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Op-Ed: Huntington’s key protein mhTT — Best way for CRISPR to prove what it can do?

Break this bastard of a disease, CRISPR. You CAN do it. It’s just a matter of when.

Neuroscience -Tomography. — © AFP

Huntington’s Disease is a hideous progressive disease. One of the primary causes is a mutant protein called mhTT, which is a corrupted essential protein in spinal fluid. mhTT replaces the proper protein, a protein called whTT, in neurons.

Another related issue includes “protease degradation”. Protease is a type of compound that breaks up proteins. The degradation of protease inevitably causes a train wreck, notably the inability to manage and eliminate waste protein materials.

A global context for a serious health condition

Of the many horrible diseases in this world which truly deserve extermination, Huntington’s Disease is right up there with the very worst of them.  Huntington’s Disease affects millions of people worldwide. An estimated 2.71 people per 100,000 are statistically likely to have this condition. That’s over 20 million people worldwide.

Huntington’s Disease is a truly super-high-maintenance, high-stress, condition. The progression can take years or decades. Neurological effects may include seizures, high levels of pain, and perhaps worse, ongoing trauma. Other symptoms may include necrosis, and apoptosis, aka cell death.

The disease has a long, infamous, history. The most famous person to get this condition was Woody Guthrie, the legendary American folk singer. Guthrie also helped greatly to raise the profile of the disease in public awareness and start the modern campaign to end Huntington’s Disease.

CRISPR to the rescue? Makes so much sense.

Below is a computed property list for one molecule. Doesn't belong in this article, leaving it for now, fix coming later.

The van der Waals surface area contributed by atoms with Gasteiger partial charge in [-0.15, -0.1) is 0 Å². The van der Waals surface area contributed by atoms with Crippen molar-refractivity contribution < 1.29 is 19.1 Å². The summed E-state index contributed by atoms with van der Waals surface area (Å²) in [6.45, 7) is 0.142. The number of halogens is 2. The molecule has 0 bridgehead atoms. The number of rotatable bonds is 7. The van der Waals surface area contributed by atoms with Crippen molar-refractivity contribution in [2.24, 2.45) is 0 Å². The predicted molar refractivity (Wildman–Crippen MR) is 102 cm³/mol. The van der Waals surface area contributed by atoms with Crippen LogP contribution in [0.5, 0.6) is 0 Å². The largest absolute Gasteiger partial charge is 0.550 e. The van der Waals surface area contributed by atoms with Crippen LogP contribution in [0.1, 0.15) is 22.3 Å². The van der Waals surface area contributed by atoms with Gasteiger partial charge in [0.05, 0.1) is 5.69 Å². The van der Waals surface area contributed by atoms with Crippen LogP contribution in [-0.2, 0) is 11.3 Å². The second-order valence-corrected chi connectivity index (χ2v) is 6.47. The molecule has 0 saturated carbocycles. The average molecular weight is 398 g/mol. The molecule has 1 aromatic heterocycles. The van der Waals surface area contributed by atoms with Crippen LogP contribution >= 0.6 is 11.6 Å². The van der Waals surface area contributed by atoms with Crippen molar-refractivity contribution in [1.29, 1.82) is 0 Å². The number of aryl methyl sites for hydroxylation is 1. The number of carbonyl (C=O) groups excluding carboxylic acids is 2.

As yet, there’s no cure, but there are a lot of people fighting hard for one.  I see these people doing it every day. It’s inspiring, and it’s incredible. They deserve some help. …And there is some real help available.

Now the good news – The mhTT protein is potentially vulnerable. The vulnerability is based on the option of using gene switches to stop production of mhTT and restore production of whTT.  

(In theory, the body can reboot, if it’s not being progressively sabotaged by more mhTT and degraded proteases. This IS theory, but there also may be ways of restarting the natural protein cycles, too.)

Now, there’s a new major player in the mix – CRISPR. This type of condition is truly core business for CRISPR, which can be used to shut down dangerous gene operations at the source. Also very importantly, it can be used to prevent inheritance of such conditions. Huntington’s Disease involves a “cytosine-adenine-guanine (CAG) trinucleotide repeat expansion in the Huntington gene (HTT)”.

Call it a no-brainer, but this CAG repeat sequence doesn’t look anything like insoluble. Can a CAG repeat sequence be totally inscrutable? It’s a genetic typo, not some incomprehensible mystic problem. Not simple, no. There’s also the issue of getting neural functions and related essentials up and running again. …But nothing like impossible. The target is clearly identified.

In 2018, CRISPR first began to look at Huntington’s Disease. The link includes a clear picture of the possible problems. Point being – This monster of a condition is a primary target for CRISPR, and a place for CRISPR to make major progress.

This is a super-high value line of research for CRISPR. The potential human benefits are invaluable, and so is the science. There’s another possible huge, gigantic upside here – If this gene expression can be reversed, the same process could be used as a template for other horrible conditions. Alzheimer’s and Parkinson’s also involve proteins, like protein plaques, for example.

The range and quality of information CRISPR could get through managing this damn protein could be the template for future cures for so many things. To borrow a quote:

“Not because it’s easy, but because it’s hard.”

And to paraphrase Woody Guthrie (I don’t think he’d mind):

“Build me a world without Huntington’s Disease”.

Break this bastard of a disease, CRISPR. You CAN do it. It’s just a matter of when.

Written By

Editor-at-Large based in Sydney, Australia.

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